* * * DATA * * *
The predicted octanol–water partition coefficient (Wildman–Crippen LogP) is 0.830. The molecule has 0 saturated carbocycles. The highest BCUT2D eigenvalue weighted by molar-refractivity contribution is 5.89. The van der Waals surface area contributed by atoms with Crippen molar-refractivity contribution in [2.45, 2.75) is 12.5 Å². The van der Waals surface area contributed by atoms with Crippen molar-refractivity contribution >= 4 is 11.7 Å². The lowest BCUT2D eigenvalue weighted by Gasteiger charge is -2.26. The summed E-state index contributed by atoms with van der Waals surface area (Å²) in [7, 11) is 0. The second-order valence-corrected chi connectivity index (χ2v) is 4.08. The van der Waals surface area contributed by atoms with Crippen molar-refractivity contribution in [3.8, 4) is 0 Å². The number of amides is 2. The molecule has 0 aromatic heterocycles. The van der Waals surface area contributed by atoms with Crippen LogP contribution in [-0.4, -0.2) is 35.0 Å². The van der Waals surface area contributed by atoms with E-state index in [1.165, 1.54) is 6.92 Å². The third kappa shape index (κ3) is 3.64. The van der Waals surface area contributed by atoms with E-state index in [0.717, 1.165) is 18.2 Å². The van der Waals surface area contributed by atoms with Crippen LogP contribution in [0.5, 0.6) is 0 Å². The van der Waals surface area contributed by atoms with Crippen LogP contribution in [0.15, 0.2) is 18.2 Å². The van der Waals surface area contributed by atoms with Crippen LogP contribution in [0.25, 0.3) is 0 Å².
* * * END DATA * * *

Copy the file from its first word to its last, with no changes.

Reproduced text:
The predicted octanol–water partition coefficient (Wildman–Crippen LogP) is 0.830. The molecule has 0 saturated carbocycles. The highest BCUT2D eigenvalue weighted by molar-refractivity contribution is 5.89. The van der Waals surface area contributed by atoms with Crippen molar-refractivity contribution in [2.45, 2.75) is 12.5 Å². The van der Waals surface area contributed by atoms with Crippen molar-refractivity contribution >= 4 is 11.7 Å². The lowest BCUT2D eigenvalue weighted by Gasteiger charge is -2.26. The summed E-state index contributed by atoms with van der Waals surface area (Å²) in [7, 11) is 0. The second-order valence-corrected chi connectivity index (χ2v) is 4.08. The van der Waals surface area contributed by atoms with Crippen molar-refractivity contribution in [3.8, 4) is 0 Å². The number of amides is 2. The molecule has 0 aromatic heterocycles. The van der Waals surface area contributed by atoms with Crippen LogP contribution in [-0.4, -0.2) is 35.0 Å². The van der Waals surface area contributed by atoms with E-state index in [1.165, 1.54) is 6.92 Å². The third kappa shape index (κ3) is 3.64. The van der Waals surface area contributed by atoms with E-state index in [0.717, 1.165) is 18.2 Å². The van der Waals surface area contributed by atoms with Crippen LogP contribution in [0.5, 0.6) is 0 Å². The van der Waals surface area contributed by atoms with Crippen LogP contribution in [0.15, 0.2) is 18.2 Å². The van der Waals surface area contributed by atoms with Crippen LogP contribution in [0.25, 0.3) is 0 Å².